The idiom “a cat’s paw” means a person or persons (or even a country) that is being used by another to achieve an objective and especially if that objective is being achieved in a cynical or duplicitous manner.
It’s interesting that China appears to have accused the Australian government of acting as a “cat’s paw” for the US. But normally it is used, as I understand it, in relation to individual people such as a person using another to stir up trouble with a third party.
Sadly, the idiom is a slight denigration of the domestic cat because it implies duplicitous behaviour. This reinforces a stereotype that the domestic cat is sly, tricky and unreliable. Some people do have misconceptions about the domestic cat often in relation to their character. Domestic cats are highly reliable, innocent creatures who wear their heart on their sleeve to use another metaphor. They are not sly and devious. I feel the need to defend the domestic cat as usual.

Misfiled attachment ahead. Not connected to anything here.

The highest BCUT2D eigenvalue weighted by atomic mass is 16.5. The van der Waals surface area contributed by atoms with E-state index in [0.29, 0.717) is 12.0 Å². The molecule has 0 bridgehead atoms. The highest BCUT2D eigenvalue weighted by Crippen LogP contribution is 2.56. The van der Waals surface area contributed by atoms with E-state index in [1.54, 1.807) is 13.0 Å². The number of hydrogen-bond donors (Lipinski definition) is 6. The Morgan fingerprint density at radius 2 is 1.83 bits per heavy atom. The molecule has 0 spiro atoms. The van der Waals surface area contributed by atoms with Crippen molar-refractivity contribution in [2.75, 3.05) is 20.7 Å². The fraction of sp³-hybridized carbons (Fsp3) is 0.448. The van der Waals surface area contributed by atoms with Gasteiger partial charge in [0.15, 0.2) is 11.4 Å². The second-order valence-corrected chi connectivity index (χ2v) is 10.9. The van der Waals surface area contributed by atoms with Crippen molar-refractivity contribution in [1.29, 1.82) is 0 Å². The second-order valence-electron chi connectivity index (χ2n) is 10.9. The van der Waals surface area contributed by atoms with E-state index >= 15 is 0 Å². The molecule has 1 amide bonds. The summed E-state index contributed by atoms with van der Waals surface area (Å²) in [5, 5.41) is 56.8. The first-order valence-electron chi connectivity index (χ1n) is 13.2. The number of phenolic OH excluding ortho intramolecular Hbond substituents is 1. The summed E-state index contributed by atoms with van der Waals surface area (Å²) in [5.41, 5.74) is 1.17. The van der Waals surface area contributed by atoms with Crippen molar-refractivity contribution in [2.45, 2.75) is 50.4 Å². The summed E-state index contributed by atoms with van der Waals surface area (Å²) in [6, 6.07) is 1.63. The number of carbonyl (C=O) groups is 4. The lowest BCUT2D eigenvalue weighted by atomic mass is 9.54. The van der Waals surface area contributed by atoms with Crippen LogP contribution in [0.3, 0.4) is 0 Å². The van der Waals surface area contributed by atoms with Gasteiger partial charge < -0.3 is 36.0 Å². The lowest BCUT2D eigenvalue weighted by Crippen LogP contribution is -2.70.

In the case of China and the US, I think the reference to a ‘cat’s paw’ is the fact that United States agriculture exports to China have boomed after Australia criticised China for their treatment of Muslims in their country. China reacted by restricting imports from Australia which in turn has resulted in enhanced exports from the US to China. That is my reading of the situation and how the idiom has been used in this instance.
An ‘idiom’ describes ‘a group of words established by usage as having a meaning not deducible from those of the individual words’ – Google. In other words, people use words that have no meaning in relation to the events described but through usage have come to encapsulate the events in a succinct phrase.
Note: Please see Jon’s comment below which adds to the page.
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